Does how you play cricket reflect what sort of person you are?
My granddad Fred was a miner from Castleford and when actually above ground, and not hacking the black stuff out of the West Yorkshire coalfield, he was a devotee of the willow upon leather. And he was convinced you absolutely could tell the character of a man by how he played. “Cricket shows you the man,” he was fond of saying.
After a life of toil and hardship, when he retired, like many intelligent but uneducated working-class men born at the start of the 20th century, he spent his final years as a sort of renaissance man, exploring many aspects of life that had been denied to him by his ceaseless graft. This involved learning how to cook Indian food, making fruit wine, carving wood, going to art galleries in Leeds, singing in a choir and reading voraciously.
Somehow he developed an interest in philosophy and would spend hours in the library reading books about it. By the time he was 70 he could quote Wittgenstein at you. “What cannot be imagined cannot even be talked about,” he would say in a glorious broad West Yorkshire accent.
And he quite naturally brought this interest to cricket, a game which, given the length of time it takes to play a match and the slow speed at which things happen, rather lends itself to chin-stroking.
As a boy, I’d sit with him and watch club cricket in Castleford at Savile Park. Fred would always buy a pound of mint imperials on our way there. A whole pound of sweets seemed like the most lavish, opulent of lifestyle options to me, the white paper bag huge and bulging. And we’d sit there for up to eight hours eating them in the watery imitation of summer that often seemed to pass for the warmest of seasons in West Yorkshire.
Fred had lots of ideas about cricket and how it reflected life. As I say, he felt you could understand a man from how he played cricket. From the extravagant show-off to the studious intellectual, it would all find expression in how he batted, bowled and fielded. And I as an impressionable kid I took this in and believed it was absolutely true. I still do.
Fred hated sloggers and saw them as little more than street brawlers. “Come Saturday night, he’ll be stripped to the waist, fighting on the cobbles,” he’d say as a beefy club player swung the bat like he was trying to kill an ox.
What he loved most was a dour, slow batter – that showed you had patience and grit – but most of all he loved spin bowlers. He saw spin bowling as an aesthete’s art form and the practitioners as wily, philosophical and creative.
“Any big thick bugger can chuck a ball down fast, but it takes brains to spin it, he’d say. “All he’s got is his fingers. It’s all in the fingers.”
So because I looked up to him and wanted to impress him, when it came to playing cricket, I was always a spin bowler. I’d spend hours with a tennis ball, wrapping my fingers around it and trying to get it to turn. I developed a decent flipper as my wrists became stronger from frequent use as a teenager. As a left-armer coming around the wicket, I was quite exotic, able to throw down a googly with regularity.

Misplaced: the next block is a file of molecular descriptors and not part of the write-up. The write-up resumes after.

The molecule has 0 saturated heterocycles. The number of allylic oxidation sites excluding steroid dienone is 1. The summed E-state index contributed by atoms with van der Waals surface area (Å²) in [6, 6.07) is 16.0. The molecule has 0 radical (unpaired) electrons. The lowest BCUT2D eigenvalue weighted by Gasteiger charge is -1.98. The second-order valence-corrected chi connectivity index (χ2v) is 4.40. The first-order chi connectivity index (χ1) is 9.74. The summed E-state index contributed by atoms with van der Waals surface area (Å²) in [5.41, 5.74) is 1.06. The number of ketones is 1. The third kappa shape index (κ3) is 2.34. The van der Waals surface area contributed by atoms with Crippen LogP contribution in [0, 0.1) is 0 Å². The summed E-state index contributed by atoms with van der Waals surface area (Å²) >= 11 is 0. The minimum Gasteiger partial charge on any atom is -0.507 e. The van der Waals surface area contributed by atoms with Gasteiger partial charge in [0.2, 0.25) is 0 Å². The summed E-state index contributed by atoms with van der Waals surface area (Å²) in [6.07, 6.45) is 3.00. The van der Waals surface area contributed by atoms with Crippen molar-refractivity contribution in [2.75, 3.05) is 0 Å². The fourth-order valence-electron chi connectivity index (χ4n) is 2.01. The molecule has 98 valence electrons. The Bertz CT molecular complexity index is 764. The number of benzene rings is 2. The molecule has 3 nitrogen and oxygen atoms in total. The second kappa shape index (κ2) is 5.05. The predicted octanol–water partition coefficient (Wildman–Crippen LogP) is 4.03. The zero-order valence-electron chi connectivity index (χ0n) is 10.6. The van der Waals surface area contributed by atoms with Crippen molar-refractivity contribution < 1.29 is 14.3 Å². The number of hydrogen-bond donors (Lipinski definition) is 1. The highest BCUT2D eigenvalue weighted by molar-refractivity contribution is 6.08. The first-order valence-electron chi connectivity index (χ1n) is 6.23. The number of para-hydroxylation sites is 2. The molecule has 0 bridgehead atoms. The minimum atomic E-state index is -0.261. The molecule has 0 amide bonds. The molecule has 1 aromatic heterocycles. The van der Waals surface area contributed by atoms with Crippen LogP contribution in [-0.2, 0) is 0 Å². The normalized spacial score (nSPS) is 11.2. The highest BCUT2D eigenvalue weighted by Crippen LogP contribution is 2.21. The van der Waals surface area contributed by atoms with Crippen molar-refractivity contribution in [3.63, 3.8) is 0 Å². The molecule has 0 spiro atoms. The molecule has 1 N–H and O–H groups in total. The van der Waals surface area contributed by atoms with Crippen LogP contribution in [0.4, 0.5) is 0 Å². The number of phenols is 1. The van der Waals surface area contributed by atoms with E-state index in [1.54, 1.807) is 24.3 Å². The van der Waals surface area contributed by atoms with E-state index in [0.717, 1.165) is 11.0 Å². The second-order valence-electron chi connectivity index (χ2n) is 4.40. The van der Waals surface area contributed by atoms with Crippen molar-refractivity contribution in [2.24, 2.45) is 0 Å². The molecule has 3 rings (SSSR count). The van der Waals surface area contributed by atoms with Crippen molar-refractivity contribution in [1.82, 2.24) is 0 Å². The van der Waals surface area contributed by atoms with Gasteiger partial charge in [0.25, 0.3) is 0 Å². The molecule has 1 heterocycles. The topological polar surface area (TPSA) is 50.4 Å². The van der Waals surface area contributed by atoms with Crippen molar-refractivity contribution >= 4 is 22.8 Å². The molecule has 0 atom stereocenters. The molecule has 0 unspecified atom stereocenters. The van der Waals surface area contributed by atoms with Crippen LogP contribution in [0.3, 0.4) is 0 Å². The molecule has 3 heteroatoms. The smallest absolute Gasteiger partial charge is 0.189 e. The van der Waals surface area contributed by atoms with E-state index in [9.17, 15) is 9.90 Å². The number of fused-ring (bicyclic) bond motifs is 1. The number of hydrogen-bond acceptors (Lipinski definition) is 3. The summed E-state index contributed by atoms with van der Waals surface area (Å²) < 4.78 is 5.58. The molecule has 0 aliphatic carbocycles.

And I think I invented a unique delivery. I called it The Twister because it involves twisting the wrist. I would grip the ball with the thumb and first two fingers as for a leg break, run in and, as I hit the crease, raise my arm upright, turning my wrist clockwise with a snapping movement, letting go of the ball when the back of my hand was facing the batter. The ball was then released, palm facing away from the batsman and thus emerged spinning from behind the hand, disguising it until it was on the way down. If I didn’t snap my wrist hard enough it was a nothing ball, but if I did, it would hit the wicket with top spin driven by the wrist action, then pick up speed and behave like a violent leg cutter.
Batters would either misjudge the ball because it rose fast off the wicket, or play around it as it zoomed between bat and pad to bowl them. It was a bit hit and miss and I couldn’t deliver the ball consistently enough and the trouble was, if I got it wrong it was easily hit to the boundary. So in trying to do it, I became too expensive.
I showed Fred The Twister and he was mightily impressed, complimenting me on the amount of thought and practice I’d put in.
“Your Twister ball is you; you know that, don’t you?” he said, passing me the bag of mint imperials one Saturday afternoon at Castleford Cricket Club. I asked him what he meant. “You worked out how to do all on your own. Invented it off your own back. Wanted to do summat different. That’s you, that is. I’ve told you haven’t I? Cricket shows you the man.”
Sadly, my career as an inventive spin bowler was curtailed when one day I bowled The Twister and something important in my wrist made a noise that sounded like breaking a dry stick. It hurt like hell.
At first I thought I’d broken my wrist, something which would have put a severe cramp in my leisure activities, but in fact I’d ripped some ligaments. It felt like my whole hand was on fire. Even now if I press it, it still feels slightly sore. The action required to put the spin on the ball and the angle I had my wrist at as I turned my arm over just inflicted so much stress that eventually something tore.
And though Fred had passed away by then, I know he’d have said that once again, cricket had revealed the man: I’d invented something that was clever, but unsustainable and eventually damaging to me. And of course, he’d have been right. He was usually right about most things and sometimes I miss him more than words can say.
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